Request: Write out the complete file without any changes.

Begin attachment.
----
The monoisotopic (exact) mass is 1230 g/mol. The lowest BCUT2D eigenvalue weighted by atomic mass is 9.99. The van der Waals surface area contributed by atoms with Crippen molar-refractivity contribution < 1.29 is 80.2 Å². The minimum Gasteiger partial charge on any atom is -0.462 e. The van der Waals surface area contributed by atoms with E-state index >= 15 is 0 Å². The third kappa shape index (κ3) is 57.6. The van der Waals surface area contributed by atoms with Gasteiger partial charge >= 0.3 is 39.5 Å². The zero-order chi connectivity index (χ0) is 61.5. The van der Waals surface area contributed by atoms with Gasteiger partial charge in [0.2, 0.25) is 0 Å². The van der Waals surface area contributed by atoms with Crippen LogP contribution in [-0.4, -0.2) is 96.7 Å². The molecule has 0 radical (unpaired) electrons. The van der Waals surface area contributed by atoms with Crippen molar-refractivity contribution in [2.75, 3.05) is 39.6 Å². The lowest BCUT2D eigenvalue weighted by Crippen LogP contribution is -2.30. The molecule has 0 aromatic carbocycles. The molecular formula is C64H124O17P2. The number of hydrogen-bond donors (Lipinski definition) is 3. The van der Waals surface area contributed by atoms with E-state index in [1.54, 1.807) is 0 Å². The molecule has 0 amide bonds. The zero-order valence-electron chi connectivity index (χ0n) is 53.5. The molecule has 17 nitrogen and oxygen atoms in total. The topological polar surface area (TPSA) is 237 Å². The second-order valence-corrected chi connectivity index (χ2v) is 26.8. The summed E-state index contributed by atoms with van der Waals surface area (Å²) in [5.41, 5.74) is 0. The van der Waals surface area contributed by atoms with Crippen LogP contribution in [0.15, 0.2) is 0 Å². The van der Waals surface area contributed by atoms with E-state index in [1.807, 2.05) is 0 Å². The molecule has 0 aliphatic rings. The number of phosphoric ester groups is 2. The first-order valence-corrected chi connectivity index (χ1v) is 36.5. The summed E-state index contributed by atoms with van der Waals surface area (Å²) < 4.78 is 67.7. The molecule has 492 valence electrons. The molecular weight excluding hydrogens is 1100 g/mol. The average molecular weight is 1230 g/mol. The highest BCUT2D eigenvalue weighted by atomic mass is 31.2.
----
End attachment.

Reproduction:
The monoisotopic (exact) mass is 1230 g/mol. The lowest BCUT2D eigenvalue weighted by atomic mass is 9.99. The van der Waals surface area contributed by atoms with Crippen molar-refractivity contribution < 1.29 is 80.2 Å². The minimum Gasteiger partial charge on any atom is -0.462 e. The van der Waals surface area contributed by atoms with E-state index >= 15 is 0 Å². The third kappa shape index (κ3) is 57.6. The van der Waals surface area contributed by atoms with Gasteiger partial charge >= 0.3 is 39.5 Å². The zero-order chi connectivity index (χ0) is 61.5. The van der Waals surface area contributed by atoms with Gasteiger partial charge in [0.2, 0.25) is 0 Å². The van der Waals surface area contributed by atoms with Crippen LogP contribution in [-0.4, -0.2) is 96.7 Å². The molecule has 0 radical (unpaired) electrons. The van der Waals surface area contributed by atoms with Crippen molar-refractivity contribution in [2.75, 3.05) is 39.6 Å². The lowest BCUT2D eigenvalue weighted by Crippen LogP contribution is -2.30. The molecule has 0 aromatic carbocycles. The molecular formula is C64H124O17P2. The number of hydrogen-bond donors (Lipinski definition) is 3. The van der Waals surface area contributed by atoms with E-state index in [1.54, 1.807) is 0 Å². The molecule has 0 amide bonds. The zero-order valence-electron chi connectivity index (χ0n) is 53.5. The molecule has 17 nitrogen and oxygen atoms in total. The topological polar surface area (TPSA) is 237 Å². The second-order valence-corrected chi connectivity index (χ2v) is 26.8. The summed E-state index contributed by atoms with van der Waals surface area (Å²) in [5.41, 5.74) is 0. The van der Waals surface area contributed by atoms with Crippen LogP contribution in [0.15, 0.2) is 0 Å². The van der Waals surface area contributed by atoms with E-state index in [1.807, 2.05) is 0 Å². The molecule has 0 aliphatic rings. The number of phosphoric ester groups is 2. The first-order valence-corrected chi connectivity index (χ1v) is 36.5. The summed E-state index contributed by atoms with van der Waals surface area (Å²) < 4.78 is 67.7. The molecule has 492 valence electrons. The molecular weight excluding hydrogens is 1100 g/mol. The average molecular weight is 1230 g/mol. The highest BCUT2D eigenvalue weighted by atomic mass is 31.2.